Within art, literary work, music and journalism, there have always been voices that truly capture the essence of a topic or genre. These writers often deal with the difficult task of breaking down dense material for their audience, which yields better comprehension of the subject at hand.
For Tim Page, professor at the USC Annenberg School for Communication and Journalism and the USC Thornton School of Music, that writer was Virgil Thomson, a famous music critic of the last century. Thomson was full of wit and frankness, and he had a deep understanding of classical music, Page explained.
“He didn’t talk about classical music as if it were some kind of magical mystery tour,” Page said. “He wrote about it with the gift of being able to discuss fairly complicated musical terms and musical ideas, but made them come across to a general audience. ”
Thomson set high standards
Page’s latest book, Virgil Thomson: Music Chronicles 1940-1954 is a collection of what Page considers to be Thomson’s best music critiques during part of his tenure as chief critic at the New York Herald Tribune.
As a former music critic himself, Page wrote for both The New York Times and The Washington Post. He explained how reading Thomson’s works of criticism was instrumental to his own professional writing.
He was influential in the way he wrote, his directness, his humor and his lack of pretension.
“He set a standard,” Page said. “He was influential in the way he wrote, his directness, his humor and his lack of pretension. Those all had a big effect on my own work.”
The Wall Street Journal mentioned Page’s book and praised Thomson for being one of the most comprehensible and relevant critics since that time.
“An indispensable collection, perfectly edited by Tim Page, of the journalistic writings of the most important music critic of the 20th century. … No music critic has ever been more readable,” Terry Teachout wrote.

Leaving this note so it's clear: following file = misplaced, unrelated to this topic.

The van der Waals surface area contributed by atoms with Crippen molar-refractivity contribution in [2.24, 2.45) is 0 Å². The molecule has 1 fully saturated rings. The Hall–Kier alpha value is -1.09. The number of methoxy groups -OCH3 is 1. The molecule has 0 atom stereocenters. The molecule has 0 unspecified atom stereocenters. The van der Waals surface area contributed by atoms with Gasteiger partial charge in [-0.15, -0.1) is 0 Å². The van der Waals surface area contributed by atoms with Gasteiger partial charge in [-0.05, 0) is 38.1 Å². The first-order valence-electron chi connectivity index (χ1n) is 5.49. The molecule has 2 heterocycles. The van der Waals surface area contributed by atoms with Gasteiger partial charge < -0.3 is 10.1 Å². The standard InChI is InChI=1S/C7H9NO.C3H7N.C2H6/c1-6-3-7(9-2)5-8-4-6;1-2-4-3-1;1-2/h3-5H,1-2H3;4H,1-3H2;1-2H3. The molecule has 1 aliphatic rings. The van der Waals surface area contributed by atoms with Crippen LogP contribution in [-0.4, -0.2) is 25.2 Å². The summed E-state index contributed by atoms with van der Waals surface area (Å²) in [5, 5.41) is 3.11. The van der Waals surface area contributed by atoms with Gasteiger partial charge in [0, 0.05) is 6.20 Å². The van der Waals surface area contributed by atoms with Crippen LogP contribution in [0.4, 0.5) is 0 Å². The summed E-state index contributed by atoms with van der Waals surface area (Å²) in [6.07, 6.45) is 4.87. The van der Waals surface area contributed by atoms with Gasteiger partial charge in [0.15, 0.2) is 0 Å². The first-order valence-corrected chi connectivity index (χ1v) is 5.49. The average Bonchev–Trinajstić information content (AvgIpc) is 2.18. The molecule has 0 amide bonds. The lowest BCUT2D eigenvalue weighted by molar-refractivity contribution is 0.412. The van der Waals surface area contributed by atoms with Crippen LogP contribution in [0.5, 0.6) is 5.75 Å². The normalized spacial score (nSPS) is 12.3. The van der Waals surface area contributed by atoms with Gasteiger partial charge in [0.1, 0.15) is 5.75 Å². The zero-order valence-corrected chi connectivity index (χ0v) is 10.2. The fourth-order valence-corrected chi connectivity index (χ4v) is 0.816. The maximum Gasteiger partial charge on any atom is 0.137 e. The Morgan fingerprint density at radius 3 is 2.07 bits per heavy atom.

Yet this is not Page’s first book on the famous critic. In 1988, Page organized a book titled Selected Letters of Virgil Thomson, but explained in Opera News that the project was much more controlled by Thomson, who was living at the time, who preferred to modify thoughts he had stated years ago.
“Like many topical commentators, [Thomson] didn’t want his assessments to be proven ‘wrong’ by posterity, so he omitted some of his liveliest and most controversial reviews,” Page said.
This book, however, was published long after Thomson’s death, and when Page was selecting pieces for the book, he realized that he did not want to leave much out, Page explained in the Opera News article.
A Harvard man
Thomson, who was born in Missouri in 1896, studied at Harvard University. In addition to his work of criticism, he composed in almost every music genre. According to his biography by the Virgil Thomson Foundation, Thomson was fearless, blunt and considered a bull in a China shop. At times, the critic was funny, even if offensive, and was said to be the only critic who told the truth as he saw it in the music world.
Although Page is no longer a music critic, he still writes for The Washington Post and the New York Review of Books. He explained that as a professor he’s determined to make his students the best possible critics they can be.
That aspiration, more or less, extends beyond his USC Annenberg students. Page explained that the book is not only meant to educate readers about Thomson, but it is also meant to illuminate the art of criticism.
“These days, so much of the time we just can get dopey shortcuts, like two thumbs up,” Page said. “But really good criticism is an art in itself, and even if you’ve never heard these artists or composers, with Virgil you can learn a lot and you’re also amused.”